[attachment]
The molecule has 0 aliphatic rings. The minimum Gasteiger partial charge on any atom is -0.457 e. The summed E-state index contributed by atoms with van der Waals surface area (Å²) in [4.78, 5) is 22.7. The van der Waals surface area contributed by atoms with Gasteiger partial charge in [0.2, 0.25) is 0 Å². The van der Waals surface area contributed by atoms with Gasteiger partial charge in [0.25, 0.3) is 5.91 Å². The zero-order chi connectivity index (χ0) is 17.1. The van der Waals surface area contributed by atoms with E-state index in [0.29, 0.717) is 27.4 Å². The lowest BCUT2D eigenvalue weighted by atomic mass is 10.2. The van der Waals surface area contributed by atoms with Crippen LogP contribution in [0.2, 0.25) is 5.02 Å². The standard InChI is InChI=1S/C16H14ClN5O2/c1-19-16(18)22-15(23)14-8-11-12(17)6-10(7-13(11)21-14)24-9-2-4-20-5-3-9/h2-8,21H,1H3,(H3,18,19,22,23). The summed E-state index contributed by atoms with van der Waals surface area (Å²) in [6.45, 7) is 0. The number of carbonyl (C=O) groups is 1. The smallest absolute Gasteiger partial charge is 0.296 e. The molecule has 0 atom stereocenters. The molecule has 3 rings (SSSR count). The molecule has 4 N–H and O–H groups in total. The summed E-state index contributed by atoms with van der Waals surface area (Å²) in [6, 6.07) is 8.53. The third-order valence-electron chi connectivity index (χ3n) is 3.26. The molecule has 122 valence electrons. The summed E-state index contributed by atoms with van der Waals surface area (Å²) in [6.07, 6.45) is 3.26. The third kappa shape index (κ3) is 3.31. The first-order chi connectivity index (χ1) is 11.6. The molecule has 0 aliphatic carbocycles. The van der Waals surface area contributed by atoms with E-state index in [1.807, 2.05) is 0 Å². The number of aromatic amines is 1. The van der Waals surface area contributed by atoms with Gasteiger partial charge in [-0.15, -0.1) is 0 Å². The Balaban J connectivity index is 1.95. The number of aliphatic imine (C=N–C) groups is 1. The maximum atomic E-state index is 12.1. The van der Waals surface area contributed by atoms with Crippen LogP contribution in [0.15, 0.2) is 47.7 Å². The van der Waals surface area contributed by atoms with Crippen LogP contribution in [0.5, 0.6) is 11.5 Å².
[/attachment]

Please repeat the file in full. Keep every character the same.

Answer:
The molecule has 0 aliphatic rings. The minimum Gasteiger partial charge on any atom is -0.457 e. The summed E-state index contributed by atoms with van der Waals surface area (Å²) in [4.78, 5) is 22.7. The van der Waals surface area contributed by atoms with Gasteiger partial charge in [0.2, 0.25) is 0 Å². The van der Waals surface area contributed by atoms with Gasteiger partial charge in [0.25, 0.3) is 5.91 Å². The zero-order chi connectivity index (χ0) is 17.1. The van der Waals surface area contributed by atoms with E-state index in [0.29, 0.717) is 27.4 Å². The lowest BCUT2D eigenvalue weighted by atomic mass is 10.2. The van der Waals surface area contributed by atoms with Crippen LogP contribution in [0.2, 0.25) is 5.02 Å². The standard InChI is InChI=1S/C16H14ClN5O2/c1-19-16(18)22-15(23)14-8-11-12(17)6-10(7-13(11)21-14)24-9-2-4-20-5-3-9/h2-8,21H,1H3,(H3,18,19,22,23). The summed E-state index contributed by atoms with van der Waals surface area (Å²) in [6.45, 7) is 0. The number of carbonyl (C=O) groups is 1. The smallest absolute Gasteiger partial charge is 0.296 e. The molecule has 0 atom stereocenters. The molecule has 3 rings (SSSR count). The molecule has 4 N–H and O–H groups in total. The summed E-state index contributed by atoms with van der Waals surface area (Å²) in [6, 6.07) is 8.53. The third-order valence-electron chi connectivity index (χ3n) is 3.26. The molecule has 122 valence electrons. The summed E-state index contributed by atoms with van der Waals surface area (Å²) in [6.07, 6.45) is 3.26. The third kappa shape index (κ3) is 3.31. The first-order chi connectivity index (χ1) is 11.6. The molecule has 0 aliphatic carbocycles. The van der Waals surface area contributed by atoms with E-state index in [1.807, 2.05) is 0 Å². The number of aromatic amines is 1. The van der Waals surface area contributed by atoms with Gasteiger partial charge in [-0.15, -0.1) is 0 Å². The Balaban J connectivity index is 1.95. The number of aliphatic imine (C=N–C) groups is 1. The maximum atomic E-state index is 12.1. The van der Waals surface area contributed by atoms with Crippen LogP contribution in [0.15, 0.2) is 47.7 Å². The van der Waals surface area contributed by atoms with Crippen LogP contribution in [0.5, 0.6) is 11.5 Å².